DFW07CA064
DFW07CA064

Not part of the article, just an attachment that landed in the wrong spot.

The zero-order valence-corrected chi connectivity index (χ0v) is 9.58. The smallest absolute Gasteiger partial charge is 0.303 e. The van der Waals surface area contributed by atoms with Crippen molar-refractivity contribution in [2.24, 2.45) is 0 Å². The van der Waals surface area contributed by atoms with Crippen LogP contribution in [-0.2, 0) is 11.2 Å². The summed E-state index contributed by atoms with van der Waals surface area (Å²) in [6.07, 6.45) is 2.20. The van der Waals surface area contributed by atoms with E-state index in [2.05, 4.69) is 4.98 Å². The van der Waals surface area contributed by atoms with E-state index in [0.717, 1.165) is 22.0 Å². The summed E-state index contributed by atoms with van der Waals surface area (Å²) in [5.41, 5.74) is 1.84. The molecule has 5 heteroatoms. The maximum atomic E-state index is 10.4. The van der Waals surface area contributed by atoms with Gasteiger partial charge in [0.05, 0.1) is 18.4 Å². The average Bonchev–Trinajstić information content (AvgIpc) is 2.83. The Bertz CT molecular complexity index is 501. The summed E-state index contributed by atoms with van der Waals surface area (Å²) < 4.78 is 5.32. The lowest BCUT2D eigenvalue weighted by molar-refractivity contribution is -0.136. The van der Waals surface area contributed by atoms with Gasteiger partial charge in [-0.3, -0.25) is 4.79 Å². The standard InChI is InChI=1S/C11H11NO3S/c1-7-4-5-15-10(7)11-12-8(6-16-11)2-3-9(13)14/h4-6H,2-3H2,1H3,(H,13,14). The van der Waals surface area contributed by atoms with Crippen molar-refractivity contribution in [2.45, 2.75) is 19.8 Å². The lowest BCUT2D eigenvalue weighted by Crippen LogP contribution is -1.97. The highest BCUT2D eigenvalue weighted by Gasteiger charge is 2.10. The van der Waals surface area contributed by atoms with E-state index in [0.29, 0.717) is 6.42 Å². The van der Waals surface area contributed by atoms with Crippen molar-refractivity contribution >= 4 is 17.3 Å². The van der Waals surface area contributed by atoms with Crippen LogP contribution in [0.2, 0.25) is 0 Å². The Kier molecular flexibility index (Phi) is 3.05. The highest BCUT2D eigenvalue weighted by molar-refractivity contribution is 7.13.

The 1,800-hour commercial pilot, who reported having accumulated 35 hours in the make and model, reported a loss of engine power prior to entering the downwind leg while on a local flight. According to the pilot, the airplane had been flown under a ferry permit "several months ago" to another airport where an annual inspection was to be completed. The airplane had not been refueled since the ferry flight. The pilot reported that he was planning on making two local flights in order to show the four-place airplane to two separate passengers. During his preflight inspection, prior to the first flight, the pilot noted that all the fuel tanks, including the two auxiliary fuel tanks, appeared to be full and free of contaminants. On the first flight, the pilot reported flying north of the airport for approximately 7 to 10 minutes, performing several maneuvers, and then return to the airport for a full stop landing. The first flight was uneventful. On the second flight, the pilot took the second passenger and followed the same route taken on the previous flight. While returning to the airport, when approximately 4 or 5 miles short of the airport, the pilot switched the fuel selector to the left main tank and reduced power. Immediately after the power reduction the pilot noted that the engine "lugged down and roughened." After attempting different power and mixture settings, the pilot switched to an auxiliary fuel tank, and then switched back the left main fuel tank. The pilot reported that the engine then "died altogether" and he switched the fuel selector to the right main tank. The airplane landed in a wet-freshly plowed field with the gear and flaps retracted. The single-engine airplane sustained substantial damage to the bottom of the fuselage and the engine firewall. The pilot and passenger received minor injuries. The reason for the reported loss of engine power could not be determined. A Federal Aviation Administration (FAA) inspector, who responded to the accident site, noted that he found the fuel selector in the right main tank position and he also noted that the right main fuel tank was empty. The inspector also noted the pilot's management of the fuel system was contrary to the manufacturer's recommendations. Weather at the time of the accident was reported as wind from 020 degrees at 10 knots, clear skies, with a barometric pressure setting 30.38 inches of Mercury.

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